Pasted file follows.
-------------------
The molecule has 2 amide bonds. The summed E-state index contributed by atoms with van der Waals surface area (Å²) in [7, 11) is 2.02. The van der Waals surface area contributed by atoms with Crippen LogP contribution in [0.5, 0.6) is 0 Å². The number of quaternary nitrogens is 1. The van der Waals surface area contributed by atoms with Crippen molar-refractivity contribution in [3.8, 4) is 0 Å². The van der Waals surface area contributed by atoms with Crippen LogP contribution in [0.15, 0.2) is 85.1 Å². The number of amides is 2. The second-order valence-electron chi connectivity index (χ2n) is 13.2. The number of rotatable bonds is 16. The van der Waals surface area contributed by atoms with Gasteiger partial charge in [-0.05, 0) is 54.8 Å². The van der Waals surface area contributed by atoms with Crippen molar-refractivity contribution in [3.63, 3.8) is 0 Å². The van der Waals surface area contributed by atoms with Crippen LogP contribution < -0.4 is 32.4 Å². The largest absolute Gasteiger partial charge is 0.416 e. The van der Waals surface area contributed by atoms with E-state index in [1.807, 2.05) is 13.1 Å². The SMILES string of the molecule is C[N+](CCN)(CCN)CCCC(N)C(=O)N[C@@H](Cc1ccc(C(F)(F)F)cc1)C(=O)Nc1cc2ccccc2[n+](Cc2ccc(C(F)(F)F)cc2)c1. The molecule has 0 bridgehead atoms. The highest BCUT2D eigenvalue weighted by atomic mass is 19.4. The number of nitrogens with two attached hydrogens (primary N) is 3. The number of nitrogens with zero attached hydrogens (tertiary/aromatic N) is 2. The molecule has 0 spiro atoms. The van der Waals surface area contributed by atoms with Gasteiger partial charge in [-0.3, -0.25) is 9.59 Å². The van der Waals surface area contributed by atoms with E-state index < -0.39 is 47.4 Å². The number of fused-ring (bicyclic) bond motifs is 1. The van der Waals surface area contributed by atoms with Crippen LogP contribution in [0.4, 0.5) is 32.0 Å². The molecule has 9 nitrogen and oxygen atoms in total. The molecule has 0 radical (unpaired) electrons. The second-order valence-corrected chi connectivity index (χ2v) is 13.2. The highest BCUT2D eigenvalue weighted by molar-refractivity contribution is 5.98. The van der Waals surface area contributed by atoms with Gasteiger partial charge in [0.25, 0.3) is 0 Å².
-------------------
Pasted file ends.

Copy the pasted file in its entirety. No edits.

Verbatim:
The molecule has 2 amide bonds. The summed E-state index contributed by atoms with van der Waals surface area (Å²) in [7, 11) is 2.02. The van der Waals surface area contributed by atoms with Crippen LogP contribution in [0.5, 0.6) is 0 Å². The number of quaternary nitrogens is 1. The van der Waals surface area contributed by atoms with Crippen molar-refractivity contribution in [3.8, 4) is 0 Å². The van der Waals surface area contributed by atoms with Crippen LogP contribution in [0.15, 0.2) is 85.1 Å². The number of amides is 2. The second-order valence-electron chi connectivity index (χ2n) is 13.2. The number of rotatable bonds is 16. The van der Waals surface area contributed by atoms with Gasteiger partial charge in [-0.05, 0) is 54.8 Å². The van der Waals surface area contributed by atoms with Crippen molar-refractivity contribution in [3.63, 3.8) is 0 Å². The van der Waals surface area contributed by atoms with Crippen LogP contribution < -0.4 is 32.4 Å². The largest absolute Gasteiger partial charge is 0.416 e. The van der Waals surface area contributed by atoms with E-state index in [1.807, 2.05) is 13.1 Å². The SMILES string of the molecule is C[N+](CCN)(CCN)CCCC(N)C(=O)N[C@@H](Cc1ccc(C(F)(F)F)cc1)C(=O)Nc1cc2ccccc2[n+](Cc2ccc(C(F)(F)F)cc2)c1. The molecule has 0 bridgehead atoms. The highest BCUT2D eigenvalue weighted by atomic mass is 19.4. The number of nitrogens with two attached hydrogens (primary N) is 3. The number of nitrogens with zero attached hydrogens (tertiary/aromatic N) is 2. The molecule has 0 spiro atoms. The van der Waals surface area contributed by atoms with Gasteiger partial charge in [-0.3, -0.25) is 9.59 Å². The van der Waals surface area contributed by atoms with E-state index < -0.39 is 47.4 Å². The number of fused-ring (bicyclic) bond motifs is 1. The van der Waals surface area contributed by atoms with Crippen LogP contribution in [0.4, 0.5) is 32.0 Å². The molecule has 9 nitrogen and oxygen atoms in total. The molecule has 0 radical (unpaired) electrons. The second-order valence-corrected chi connectivity index (χ2v) is 13.2. The highest BCUT2D eigenvalue weighted by molar-refractivity contribution is 5.98. The van der Waals surface area contributed by atoms with Gasteiger partial charge in [0.25, 0.3) is 0 Å².